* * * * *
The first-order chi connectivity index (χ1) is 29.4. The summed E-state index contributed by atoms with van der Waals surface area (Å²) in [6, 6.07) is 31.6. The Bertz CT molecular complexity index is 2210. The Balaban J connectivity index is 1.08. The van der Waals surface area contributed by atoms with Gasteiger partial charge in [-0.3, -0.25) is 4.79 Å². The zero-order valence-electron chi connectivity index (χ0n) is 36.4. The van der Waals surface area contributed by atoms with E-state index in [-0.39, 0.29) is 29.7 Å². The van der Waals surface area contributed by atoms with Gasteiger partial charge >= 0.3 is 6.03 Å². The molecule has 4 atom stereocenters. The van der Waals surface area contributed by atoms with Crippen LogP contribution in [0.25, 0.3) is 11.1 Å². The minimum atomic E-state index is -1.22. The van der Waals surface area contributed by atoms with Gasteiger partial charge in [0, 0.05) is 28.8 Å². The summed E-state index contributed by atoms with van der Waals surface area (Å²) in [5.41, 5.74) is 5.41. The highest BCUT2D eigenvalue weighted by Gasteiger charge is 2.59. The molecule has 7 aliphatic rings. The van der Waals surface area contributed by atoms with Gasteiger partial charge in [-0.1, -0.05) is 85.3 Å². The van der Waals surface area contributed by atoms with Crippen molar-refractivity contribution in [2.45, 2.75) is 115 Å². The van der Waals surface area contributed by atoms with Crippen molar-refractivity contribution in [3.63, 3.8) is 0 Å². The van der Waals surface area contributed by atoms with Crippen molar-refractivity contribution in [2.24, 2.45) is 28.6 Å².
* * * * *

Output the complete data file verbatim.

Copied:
The first-order chi connectivity index (χ1) is 29.4. The summed E-state index contributed by atoms with van der Waals surface area (Å²) in [6, 6.07) is 31.6. The Bertz CT molecular complexity index is 2210. The Balaban J connectivity index is 1.08. The van der Waals surface area contributed by atoms with Gasteiger partial charge in [-0.3, -0.25) is 4.79 Å². The zero-order valence-electron chi connectivity index (χ0n) is 36.4. The van der Waals surface area contributed by atoms with E-state index in [-0.39, 0.29) is 29.7 Å². The van der Waals surface area contributed by atoms with Gasteiger partial charge >= 0.3 is 6.03 Å². The molecule has 4 atom stereocenters. The van der Waals surface area contributed by atoms with Crippen LogP contribution in [0.25, 0.3) is 11.1 Å². The minimum atomic E-state index is -1.22. The van der Waals surface area contributed by atoms with Gasteiger partial charge in [0, 0.05) is 28.8 Å². The summed E-state index contributed by atoms with van der Waals surface area (Å²) in [5.41, 5.74) is 5.41. The highest BCUT2D eigenvalue weighted by Gasteiger charge is 2.59. The molecule has 7 aliphatic rings. The van der Waals surface area contributed by atoms with Gasteiger partial charge in [-0.1, -0.05) is 85.3 Å². The van der Waals surface area contributed by atoms with Crippen molar-refractivity contribution in [2.45, 2.75) is 115 Å². The van der Waals surface area contributed by atoms with Crippen molar-refractivity contribution in [3.63, 3.8) is 0 Å². The van der Waals surface area contributed by atoms with Crippen molar-refractivity contribution in [2.24, 2.45) is 28.6 Å².